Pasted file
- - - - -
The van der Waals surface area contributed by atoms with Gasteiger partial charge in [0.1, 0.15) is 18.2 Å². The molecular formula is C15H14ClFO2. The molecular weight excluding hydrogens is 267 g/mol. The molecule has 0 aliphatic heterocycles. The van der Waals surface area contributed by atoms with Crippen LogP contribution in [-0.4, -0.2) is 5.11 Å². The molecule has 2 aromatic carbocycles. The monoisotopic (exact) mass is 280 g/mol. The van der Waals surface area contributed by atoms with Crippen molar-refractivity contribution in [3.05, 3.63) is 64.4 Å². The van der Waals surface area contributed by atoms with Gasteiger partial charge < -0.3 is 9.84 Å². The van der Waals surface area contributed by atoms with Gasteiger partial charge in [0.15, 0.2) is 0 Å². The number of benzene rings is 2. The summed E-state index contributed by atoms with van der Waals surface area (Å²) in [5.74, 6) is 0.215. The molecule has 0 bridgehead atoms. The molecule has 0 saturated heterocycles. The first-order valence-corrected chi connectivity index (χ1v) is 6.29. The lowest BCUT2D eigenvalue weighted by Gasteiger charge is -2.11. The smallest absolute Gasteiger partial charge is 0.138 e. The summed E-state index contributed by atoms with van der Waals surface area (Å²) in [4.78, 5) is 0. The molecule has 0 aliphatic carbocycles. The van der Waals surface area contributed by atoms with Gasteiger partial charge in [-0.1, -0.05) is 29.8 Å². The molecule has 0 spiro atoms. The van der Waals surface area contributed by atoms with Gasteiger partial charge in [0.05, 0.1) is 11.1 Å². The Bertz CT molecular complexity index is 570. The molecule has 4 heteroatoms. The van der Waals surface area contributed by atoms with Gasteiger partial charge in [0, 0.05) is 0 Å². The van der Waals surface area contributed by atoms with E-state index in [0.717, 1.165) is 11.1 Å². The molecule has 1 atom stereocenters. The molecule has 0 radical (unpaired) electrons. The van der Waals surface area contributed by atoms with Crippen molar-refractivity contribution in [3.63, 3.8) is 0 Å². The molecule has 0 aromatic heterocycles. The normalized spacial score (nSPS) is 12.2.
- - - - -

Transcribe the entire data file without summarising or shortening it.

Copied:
The van der Waals surface area contributed by atoms with Gasteiger partial charge in [0.1, 0.15) is 18.2 Å². The molecular formula is C15H14ClFO2. The molecular weight excluding hydrogens is 267 g/mol. The molecule has 0 aliphatic heterocycles. The van der Waals surface area contributed by atoms with Crippen LogP contribution in [-0.4, -0.2) is 5.11 Å². The molecule has 2 aromatic carbocycles. The monoisotopic (exact) mass is 280 g/mol. The van der Waals surface area contributed by atoms with Crippen molar-refractivity contribution in [3.05, 3.63) is 64.4 Å². The van der Waals surface area contributed by atoms with Gasteiger partial charge < -0.3 is 9.84 Å². The van der Waals surface area contributed by atoms with Gasteiger partial charge in [0.15, 0.2) is 0 Å². The number of benzene rings is 2. The summed E-state index contributed by atoms with van der Waals surface area (Å²) in [5.74, 6) is 0.215. The molecule has 0 bridgehead atoms. The molecule has 0 saturated heterocycles. The first-order valence-corrected chi connectivity index (χ1v) is 6.29. The lowest BCUT2D eigenvalue weighted by Gasteiger charge is -2.11. The smallest absolute Gasteiger partial charge is 0.138 e. The summed E-state index contributed by atoms with van der Waals surface area (Å²) in [4.78, 5) is 0. The molecule has 0 aliphatic carbocycles. The van der Waals surface area contributed by atoms with Gasteiger partial charge in [-0.1, -0.05) is 29.8 Å². The molecule has 0 spiro atoms. The van der Waals surface area contributed by atoms with Gasteiger partial charge in [0.05, 0.1) is 11.1 Å². The Bertz CT molecular complexity index is 570. The molecule has 4 heteroatoms. The van der Waals surface area contributed by atoms with Gasteiger partial charge in [0, 0.05) is 0 Å². The van der Waals surface area contributed by atoms with E-state index in [0.717, 1.165) is 11.1 Å². The molecule has 1 atom stereocenters. The molecule has 0 radical (unpaired) electrons. The van der Waals surface area contributed by atoms with Crippen molar-refractivity contribution in [3.63, 3.8) is 0 Å². The molecule has 0 aromatic heterocycles. The normalized spacial score (nSPS) is 12.2.